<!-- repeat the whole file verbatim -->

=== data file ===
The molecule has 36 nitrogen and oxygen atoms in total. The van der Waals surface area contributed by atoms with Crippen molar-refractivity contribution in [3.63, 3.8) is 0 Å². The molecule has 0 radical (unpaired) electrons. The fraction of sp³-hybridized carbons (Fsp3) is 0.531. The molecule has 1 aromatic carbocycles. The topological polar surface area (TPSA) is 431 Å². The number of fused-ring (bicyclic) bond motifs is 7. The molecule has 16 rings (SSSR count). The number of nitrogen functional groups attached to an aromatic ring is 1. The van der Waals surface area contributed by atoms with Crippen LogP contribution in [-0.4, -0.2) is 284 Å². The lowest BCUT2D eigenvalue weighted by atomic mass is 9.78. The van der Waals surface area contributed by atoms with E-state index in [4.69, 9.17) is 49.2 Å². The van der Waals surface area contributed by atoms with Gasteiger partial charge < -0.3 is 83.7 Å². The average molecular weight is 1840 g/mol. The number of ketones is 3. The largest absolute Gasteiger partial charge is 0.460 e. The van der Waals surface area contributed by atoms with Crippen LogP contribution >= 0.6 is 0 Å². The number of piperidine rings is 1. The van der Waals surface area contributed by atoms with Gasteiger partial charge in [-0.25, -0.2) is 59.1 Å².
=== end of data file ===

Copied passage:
The molecule has 36 nitrogen and oxygen atoms in total. The van der Waals surface area contributed by atoms with Crippen molar-refractivity contribution in [3.63, 3.8) is 0 Å². The molecule has 0 radical (unpaired) electrons. The fraction of sp³-hybridized carbons (Fsp3) is 0.531. The molecule has 1 aromatic carbocycles. The topological polar surface area (TPSA) is 431 Å². The number of fused-ring (bicyclic) bond motifs is 7. The molecule has 16 rings (SSSR count). The number of nitrogen functional groups attached to an aromatic ring is 1. The van der Waals surface area contributed by atoms with Crippen LogP contribution in [-0.4, -0.2) is 284 Å². The lowest BCUT2D eigenvalue weighted by atomic mass is 9.78. The van der Waals surface area contributed by atoms with E-state index in [4.69, 9.17) is 49.2 Å². The van der Waals surface area contributed by atoms with Gasteiger partial charge < -0.3 is 83.7 Å². The average molecular weight is 1840 g/mol. The number of ketones is 3. The largest absolute Gasteiger partial charge is 0.460 e. The van der Waals surface area contributed by atoms with Crippen LogP contribution >= 0.6 is 0 Å². The number of piperidine rings is 1. The van der Waals surface area contributed by atoms with Gasteiger partial charge in [-0.25, -0.2) is 59.1 Å².